η A ¯ B ¯ is the signature of the metric with viel-bein indices A ¯ , B ¯ = 0, 1, 2, 3, 5, 6,···. xA are the coordinates on the total space of the principal bundle with a structural group G , and C, D are the multidimensional (MD) coordinate indices. The metric on the total space of the principal bundle (we will consider gravity on the principal bundle) can be rewritten
d s ( M D ) 2 = η a ¯ b ¯ ( h c a ¯ d x c + h μ a ¯ d x μ ) ( h c b ¯ d x c + h μ b ¯ d x μ ) + η μ ¯ ν ¯ ( h α μ ¯ d x α ) ( h β ν ¯ d x β )
a ¯ , b ¯ are the viel-bein indices for the fibre of the principal bundle, and c, d are the coordinate indices on the fibre; μ ¯ , ν ¯ and α, β play the same role for the 4D base of the principal bundle. For the continuous quantities, h C A ¯ , we have gravitational equations, but η A ¯ B ¯ are discrete (non-differentiable) quantities without dynamical equations. Thus the dynamics of the metric signature, η A ¯ B ¯ , can not be described by differential equations. We will instead apply a quantum-like description for these degrees of freedom. This description will be stochastic along the general lines of ’t Hooft’s proposition that quantum gravity may be a stochastic phenomenon [7]. The gravitational field equations on the principal bundle are deduced in Appendix (A). In the following subsection (4.1) we take Λ1,2 = 0.

4.1 The 5D Fluctuating Universe

In this subsection we consider the scenario where at the origin of the Universe a fluctuation between Euclidean and Lorentzian metrics occurs. This is a modification of an idea initially proposed by Hawking where there may be regions of the Universe with Euclidean or Lorentzian signatures. The boundary between these two regions represents some quantum fluctuation between the different metric signatures. Such transitions between metric signatures could occur in the very Early Universe on the scale of Planck length.
We start with a vacuum 5D Universe with the metric
d s ( 5 ) 2 = σ d t 2 + b ( t ) ( d ξ + cos θ d φ ) 2 + a ( r ) d Ω 2 2 + r 0 2 e 2 ψ ( t ) [ d χ ω ( t ) ( d ξ + cos θ d φ ) ] 2
here σ = ±1 for the Euclidean and Lorentzian signatures respectively. The 3D space metric d l 2 = b ( t ) ( d ξ + cos θ d φ ) 2 + a ( r ) d Ω 2 2 describes the Hopf bundle with an S1 fibre over an S2 base. In the 5-bein formalism we have
d s ( 5 ) 2 = η A ¯ B ¯ e A ¯ e B ¯
here A ¯ , B ¯ are the 5-bein indices and
η A ¯ B ¯ = ( ± 1 , + 1 , + 1 , + 1 , + 1 ) ,
e 0 ¯ = d t ,
e 1 ¯ = b ( d ξ + cos θ d φ ) ,
e 2 ¯ = a d θ ,
e 3 ¯ = a sin θ d φ ,
e 5 ¯ = r 0 e ψ [ d χ ω ( t ) ( d ξ + cos θ d φ ) ]
According to the following theorem [4]
Let G be a structural group of the principal bundle. Then there is a one-to-one correspondence between the G-invariant metrics
d s 2 = φ ( x α ) ( σ a + A μ a d x μ ) 2 + g μ ν ( x α ) d x μ d x ν
on the total space X and the triples ( g μ ν , A μ a , φ ) . Here gµν is the 4D metric on the base; A μ a are the gauge fields of the group G (the off-diagonal components of the multidimensional metric); dl2 = σaσa is the symmetric metric on the fibre a = 5, ··· , dimG is the index on the fibre and µ = 0, 1, 2, 3 is the index on the base.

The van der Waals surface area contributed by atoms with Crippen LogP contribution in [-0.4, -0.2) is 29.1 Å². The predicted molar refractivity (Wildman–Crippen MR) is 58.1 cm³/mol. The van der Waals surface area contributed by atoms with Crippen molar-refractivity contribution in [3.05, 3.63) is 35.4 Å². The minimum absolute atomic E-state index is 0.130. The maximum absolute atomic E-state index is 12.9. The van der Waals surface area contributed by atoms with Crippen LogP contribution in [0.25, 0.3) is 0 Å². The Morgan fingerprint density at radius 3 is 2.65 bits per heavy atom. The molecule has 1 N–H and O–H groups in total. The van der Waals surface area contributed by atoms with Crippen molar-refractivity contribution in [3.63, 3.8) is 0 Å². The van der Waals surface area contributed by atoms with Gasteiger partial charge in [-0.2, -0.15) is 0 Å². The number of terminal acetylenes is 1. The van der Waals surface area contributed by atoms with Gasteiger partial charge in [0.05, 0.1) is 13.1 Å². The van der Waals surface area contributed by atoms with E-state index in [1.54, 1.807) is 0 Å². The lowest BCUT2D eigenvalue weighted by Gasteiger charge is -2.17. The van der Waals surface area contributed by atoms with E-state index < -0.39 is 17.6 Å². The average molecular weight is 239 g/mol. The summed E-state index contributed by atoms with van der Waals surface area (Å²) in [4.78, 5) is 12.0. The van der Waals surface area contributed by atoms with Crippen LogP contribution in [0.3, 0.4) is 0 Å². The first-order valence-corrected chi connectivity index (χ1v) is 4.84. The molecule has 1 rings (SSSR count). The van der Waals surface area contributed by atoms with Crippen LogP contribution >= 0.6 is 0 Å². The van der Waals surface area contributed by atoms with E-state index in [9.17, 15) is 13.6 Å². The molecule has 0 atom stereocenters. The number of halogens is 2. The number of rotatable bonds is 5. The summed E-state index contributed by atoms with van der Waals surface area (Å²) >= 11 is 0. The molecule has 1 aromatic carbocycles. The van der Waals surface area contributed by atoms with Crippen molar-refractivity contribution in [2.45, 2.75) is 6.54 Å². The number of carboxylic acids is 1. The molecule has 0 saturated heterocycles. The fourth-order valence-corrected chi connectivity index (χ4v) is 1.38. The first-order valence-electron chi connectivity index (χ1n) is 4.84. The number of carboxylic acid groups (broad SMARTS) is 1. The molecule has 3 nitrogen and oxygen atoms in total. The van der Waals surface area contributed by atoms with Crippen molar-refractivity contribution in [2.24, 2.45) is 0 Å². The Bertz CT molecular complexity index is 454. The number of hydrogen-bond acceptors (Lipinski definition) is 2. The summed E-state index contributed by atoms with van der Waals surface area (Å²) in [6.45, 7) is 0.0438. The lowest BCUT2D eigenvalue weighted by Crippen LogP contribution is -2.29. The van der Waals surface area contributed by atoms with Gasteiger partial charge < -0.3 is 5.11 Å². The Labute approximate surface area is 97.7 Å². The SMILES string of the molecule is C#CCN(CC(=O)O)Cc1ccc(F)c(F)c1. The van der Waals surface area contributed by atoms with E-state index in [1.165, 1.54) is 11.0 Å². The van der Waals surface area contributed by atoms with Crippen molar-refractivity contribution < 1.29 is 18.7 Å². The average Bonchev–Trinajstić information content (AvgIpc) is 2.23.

the metric in Eq. (16) has the following electromagnetic potential
A = ω ( t ) ( d ξ + cos θ d φ ) = ω b e 1 ¯
For this potential the Maxwell tensor is
F = d A = ω ˙ b e 0 ¯ e 1 ¯ ω a e 2 ¯ e 3 ¯
which yields an electrical field like
E 1 ¯ = F 0 ¯ 1 ¯ = ω ˙ b
and a magnetic field like
H 1 ¯ = 1 2 1 j ¯ k ¯ F j ¯ k ¯ = ω a
The 5D, vacuum Einstein equations [6] resulting from Eq. (16) are
G 0 ¯ 0 ¯ 2 b ˙ ψ ˙ b + 4 a ˙ ψ ˙ a + 2 a ˙ b ˙ a b + a ˙ 2 a 2 + σ ( b a 2 4 a ) + r 0 2 e 2 ψ ( σ H 1 ¯ 2 E 1 ¯ 2 ) = 0
G 1 ¯ 1 ¯ 4 ψ ¨ + 4 ψ ˙ 2 + 4 a ¨ a 2 + 4 a ˙ ψ ˙ a + σ ( 3 b a 2 4 a ) a ˙ 2 a 2 + r 0 2 e 2 ψ ( σ H 1 ¯ 2 E 1 ¯ 2 ) = 0
G 2 ¯ 2 ¯ = G 3 ¯ 3 ¯ 4 ψ ¨ + 4 ψ ˙ 2 + 2 b ¨ b + 2 b ˙ ψ ˙ b b ˙ 2 b 2 + 2 a ¨ a + 2 a ˙ ψ ˙ a + a ˙ b ˙ a b a ˙ 2 a 2 σ b a 2 r 0 2 e 2 ψ ( σ H 1 ¯ 2 E 1 ¯ 2 ) = 0
R 5 ¯ 5 ¯ ψ ¨ + ψ ˙ 2 + a ˙ ψ ˙ a + b ˙ ψ ˙ 2 b + r 0 2 2 e 2 ψ ( σ H 1 ¯ 2 + E 1 ¯ 2 ) = 0
R 2 ¯ 5 ¯ ω ¨ + ω ˙ ( a ˙ a 2 b ˙ b + 3 ψ ˙ ) σ b a 2 ω = 0
where G A ¯ B ¯ = R A ¯ B ¯ 1 2 η A ¯ B ¯ R is the Einstein tensor. Our basic assumption is that at the Planck scale there can exist regions where a quantum fluctuation between Euclidean and Lorentzian metric signatures occurs. There are two copies of the classical equations (24): one with σ = +1 and another with σ = −1. It is this quantity σ which we take as having quantum fluctuations between its two discrete values. The basic question under this assumption is how to calculate the relative probability for each pair of equations from (24) (the ones with σ = +1 versus the ones with σ = −1).
We will define the probability for each pair of equations in terms of the algorithmic complexity of each pair. We can diagrammatically represent the fluctuations between the Euclidean and Lorentzian versions of Einstein’s equations in the following way
σ = ± 1 σ = 1 ( G + ) 0 ¯ 0 ¯ ( G ) 0 ¯ 0 ¯ ( G + ) 1 ¯ 1 ¯ ( G ) 1 ¯ 1 ¯ ( G + ) 2 ¯ 2 ¯ ( G ) 2 ¯ 2 ¯ ( G + ) 3 ¯ 3 ¯ ( G ) 3 ¯ 3 ¯ ( R + ) 5 ¯ 5 ¯ ( R ) 5 ¯ 5 ¯
The signs ± indicates if the equation belongs to the Euclidean or Lorentzian mode. Expression (25) sums up the idea that treating σ as a quantum quantity leads to quantum fluctuations between the classical equations: ( R + ) A ¯ B ¯ ( R ) A ¯ B ¯ or ( G + ) A ¯ B ¯ ( G ) A ¯ B ¯ . The probability connected with each pair of equations ( R A ¯ B ¯ ± or G A ¯ B ¯ ± ) is determined by the AC of each equation.